What the succession plan doesn’t necessarily cover is how to figure out what type of leader the organization needs and then identifying, recruiting, and hiring a new executive. The search for the next executive leader is the pivotal activity. It is possibly the most important action a board takes, and certainly may be the distinguishing feature of the tenure of a particular set of directors.

There is considerable room for improvement in both succession planning and executive transition. According to Daring to Lead 2011: A National Study of Nonprofit Executive Leadership (A Joint Project of CompassPoint Nonprofit Services and the Meyer Foundation): “Despite 15 years of attention to the issue, a number of key practices associated with effective executive transition are not widespread. Executives and boards are still reluctant to talk proactively about succession and just 17% of organizations have a documented succession plan. Even more problematic is the extent to which many boards are unfamiliar with the dimensions of their executives’ roles and responsibilities. Just 33% of executives were very confident that their boards will hire the right successor when they leave.”

Essential Questions

Your board should ask and answer numerous questions as it determines the organization’s leadership needs to ensure ongoing stability and sustainability. Some of the basic ones are:

  • What kind of leader do you need to guide the organization to the next level?
  • How do you figure out what the real job of the executive director/CEO really is on a day-to-day basis?
  • Who are the stakeholders you need to communicate with and what is the right way to do so?
  • What is the appropriate way to involve the staff members? How do you allay their concerns during this time of uncertainty for them?

Essential Actions

No matter what process the board creates to manage the transition and hire a new executive, it must do the following:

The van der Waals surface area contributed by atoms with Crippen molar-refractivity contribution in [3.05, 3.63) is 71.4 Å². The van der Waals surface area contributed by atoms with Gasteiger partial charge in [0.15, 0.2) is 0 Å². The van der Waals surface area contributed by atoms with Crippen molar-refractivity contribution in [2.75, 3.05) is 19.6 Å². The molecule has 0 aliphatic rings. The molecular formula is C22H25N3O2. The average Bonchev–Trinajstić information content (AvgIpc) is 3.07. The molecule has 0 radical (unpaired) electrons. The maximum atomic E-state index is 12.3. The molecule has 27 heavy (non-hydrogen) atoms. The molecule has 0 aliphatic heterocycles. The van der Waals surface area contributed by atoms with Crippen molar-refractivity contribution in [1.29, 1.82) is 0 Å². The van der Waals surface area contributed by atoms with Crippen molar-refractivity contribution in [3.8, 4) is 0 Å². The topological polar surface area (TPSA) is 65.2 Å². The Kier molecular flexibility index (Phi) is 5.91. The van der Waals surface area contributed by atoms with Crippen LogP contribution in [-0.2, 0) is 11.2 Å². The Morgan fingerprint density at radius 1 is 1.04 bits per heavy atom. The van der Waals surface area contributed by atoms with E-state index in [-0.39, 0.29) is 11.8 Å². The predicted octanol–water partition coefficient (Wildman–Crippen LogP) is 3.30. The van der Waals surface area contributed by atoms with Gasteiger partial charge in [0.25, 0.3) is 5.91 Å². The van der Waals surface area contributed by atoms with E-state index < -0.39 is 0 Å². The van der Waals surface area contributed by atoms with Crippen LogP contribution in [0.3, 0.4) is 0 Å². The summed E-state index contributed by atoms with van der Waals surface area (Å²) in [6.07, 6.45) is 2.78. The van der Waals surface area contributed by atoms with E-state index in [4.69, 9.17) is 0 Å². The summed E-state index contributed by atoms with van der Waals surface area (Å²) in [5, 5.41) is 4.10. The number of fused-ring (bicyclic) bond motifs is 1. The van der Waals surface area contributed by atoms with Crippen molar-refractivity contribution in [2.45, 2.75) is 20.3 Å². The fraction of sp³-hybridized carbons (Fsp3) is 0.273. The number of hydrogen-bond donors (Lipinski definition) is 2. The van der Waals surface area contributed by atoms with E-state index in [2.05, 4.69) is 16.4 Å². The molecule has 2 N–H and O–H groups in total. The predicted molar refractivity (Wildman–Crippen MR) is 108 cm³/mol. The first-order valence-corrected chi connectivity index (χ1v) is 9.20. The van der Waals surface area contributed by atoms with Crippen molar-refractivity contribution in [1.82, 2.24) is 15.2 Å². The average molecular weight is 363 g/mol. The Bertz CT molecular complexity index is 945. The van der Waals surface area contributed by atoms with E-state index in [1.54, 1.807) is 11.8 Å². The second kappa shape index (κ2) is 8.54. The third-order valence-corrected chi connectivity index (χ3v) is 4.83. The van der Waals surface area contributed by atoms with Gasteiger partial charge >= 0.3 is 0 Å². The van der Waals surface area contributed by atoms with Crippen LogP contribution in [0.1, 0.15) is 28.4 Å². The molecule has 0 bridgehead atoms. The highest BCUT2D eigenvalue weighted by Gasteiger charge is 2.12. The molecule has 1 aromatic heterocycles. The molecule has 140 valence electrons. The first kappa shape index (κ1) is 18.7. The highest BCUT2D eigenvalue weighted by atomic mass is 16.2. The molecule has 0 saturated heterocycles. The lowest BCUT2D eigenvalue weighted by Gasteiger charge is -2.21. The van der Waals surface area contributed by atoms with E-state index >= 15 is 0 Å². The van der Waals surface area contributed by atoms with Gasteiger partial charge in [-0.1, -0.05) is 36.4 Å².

• Engage the board and staff appropriately, setting clear boundaries, roles, and expectations. Which board members will comprise the search committee that will manage the hiring process? How will they keep staff and the rest of the board, not part of the search committee, up to date on search activities? At what intervals?
  • Be forthright with external stakeholders—clients, community, partner organizations, donors, funders, and others. What do they need to know in order to continue to have confidence in your organization?
  • Gain understanding of the near- and long-term challenges and opportunities facing the organization. What are the priorities? What will demand a new executive’s attention in the first three months through the first three years?
  • Create a current job description that paints a detailed picture of the ideal candidate. Are there qualities and traits that the departing/departed executive possessed that bear replication? What new qualities, behaviors, skills, experiences are necessary for the next leader to be successful? What special attributes does someone need to master the challenges and make the most of the opportunities?
  • Determine what the market rate salary is and/or what package you can offer. Are you offering a competitive salary and benefits package commensurate with the level of candidate you seek, the complexity of your organization, and the budget size? Do you need to identify ways to boost a lesser package?
  • Understand why the position is attractive (or not) in the marketplace. What does your organization have to offer a prospective leader? Why would someone want to work with you and your board? With the staff? What does a candidate have to gain? What are the upsides and potential? What are the downsides?
  • Articulate a set of expectations for the new executive’s first 90 and 180 days. What will the new executive be evaluated on in the first few months?
  • Have a set of key criteria for vetting candidates and interview questions to elicit this information. What are the non-negotiables? What characteristics, skills, knowledge, experience must a candidate have to move forward in the hiring process? What are the “pluses” that would distinguish a highly qualified candidate from a qualified one?